Climategate in the Popular Media

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Re: Climategate in the Popular Media

Postby jasoncapecod » Fri Nov 04, 2011 5:51 am

I flipped over to LED lighting for the lights that are used most often. I'm happy with the light from the new Philips bulbs. 12 watts vs 60 watts makes


Those bulbs are $40 each :shock:
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Re: Climategate in the Popular Media

Postby Admin » Fri Nov 04, 2011 7:09 am

Patrick wrote:If you guys can dictate that China or India can't come even close to the North American standard of living even before we can make an effort.


Really? I should somehow feel guilty because I have a first world standard of living?

You're right. I'll give up my indoor plumbing. I'll ride a donkey to work. I'll live in a leaky hut and burn wood for fuel and heat until there are no more trees left for miles around. I'll have a dozen kids (oh, wait...I live in Utah...nevermind). What's this "skiing" thing you talk about?

Well, I'll be darned, you're right -- I feel better about myself already.

(Oh, and Geoff: +1 again.)
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Re: Climategate in the Popular Media

Postby Patrick » Fri Nov 04, 2011 11:39 am

rfarren wrote:
Patrick wrote:Stop looking and thinking about yourself first

I agree, and so should you. Stop flying to South America and Europe, quite driving to ski, and stop skiing. I think that should take a huge bite out of any carbon foot print. So, shall we start?

If not, that comment is no less than hypocritical.

BTW, just because one lives in the US doesn't meant they don't do their part. As you say, it's all about personal responsibility.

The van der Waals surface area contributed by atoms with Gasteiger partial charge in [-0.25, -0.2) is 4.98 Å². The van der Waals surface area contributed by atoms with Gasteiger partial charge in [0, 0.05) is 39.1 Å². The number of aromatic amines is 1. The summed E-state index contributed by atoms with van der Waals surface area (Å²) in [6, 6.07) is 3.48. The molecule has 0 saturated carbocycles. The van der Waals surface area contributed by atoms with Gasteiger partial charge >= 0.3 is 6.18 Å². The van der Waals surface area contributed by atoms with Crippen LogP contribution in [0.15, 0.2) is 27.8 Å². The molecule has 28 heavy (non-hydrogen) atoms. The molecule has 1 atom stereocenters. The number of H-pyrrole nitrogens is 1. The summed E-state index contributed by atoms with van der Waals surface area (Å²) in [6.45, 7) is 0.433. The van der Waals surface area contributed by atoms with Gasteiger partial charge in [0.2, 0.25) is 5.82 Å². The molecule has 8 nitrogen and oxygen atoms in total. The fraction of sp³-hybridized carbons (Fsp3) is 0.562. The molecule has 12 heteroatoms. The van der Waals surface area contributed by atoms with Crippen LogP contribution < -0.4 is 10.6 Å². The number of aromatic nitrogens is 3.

The "You" was a collective one. :roll: I didn't say I was perfect. Funny, each time someone is critical of the continental behaviour and asking for more action and effort, someone comes up with ... you fly, you drive, you heat your home without even looking in the mirror. Everyone can do better, including myself.

On the flying things or other aspect of the carbon footprint, I pretty comfortable with mine compare to some others. I rarely rent cars, limit flying, one car family with 2 kids and a Sentra that those 15000 miles a year. Garbage equivalent per week: 1 small plastic bag. Over the past 15 years always the same even when we had kid in diapers.

Whatever, there is problem...please continue as you were going.

Admin, the reason why China and other developing countries aren't going anything is the same reason why the US isn't moving. "We are not willing to sacrifice our growth or economy" Same debate in China as in the US or Canada. Anyway, everyone knows that GW is a socialist hoax. ](*,)
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Re: Climategate in the Popular Media

Postby Tony Crocker » Sat Nov 05, 2011 7:05 am

Patrick wrote:everyone knows that GW is a socialist hoax.

It really doesn't matter whether it's a hoax, 100% true, or as in my opinion a small and uncertain probability that we should be taking out some insurance against.

Geoff wrote:Economics controls people's energy behavior. If energy is expensive, people will take steps to be more careful. $4.00/gallon gasoline and $3.00/gallon home heating fuel is enough to change behavior.

This is the bottom line. People will not change behavior because Patrick or Al Gore want them to feel guilty. I have solar panels that cover 2/3 of my electric consumption because the federal and state incentives made it worth my while. I'm sure my carbon footprint is still obscene from all the plane travel.

As I've said before there is room to move the incentives some by increased energy taxes (half on carbon, half on OPEC imports would be my preference). These should be offset $ for $ by reduced payroll taxes to neutralize the issue of more government spending. Payroll taxes discourage entry level job creation and hit lower income people much more than energy taxes. So a win-win for the economy IMHO.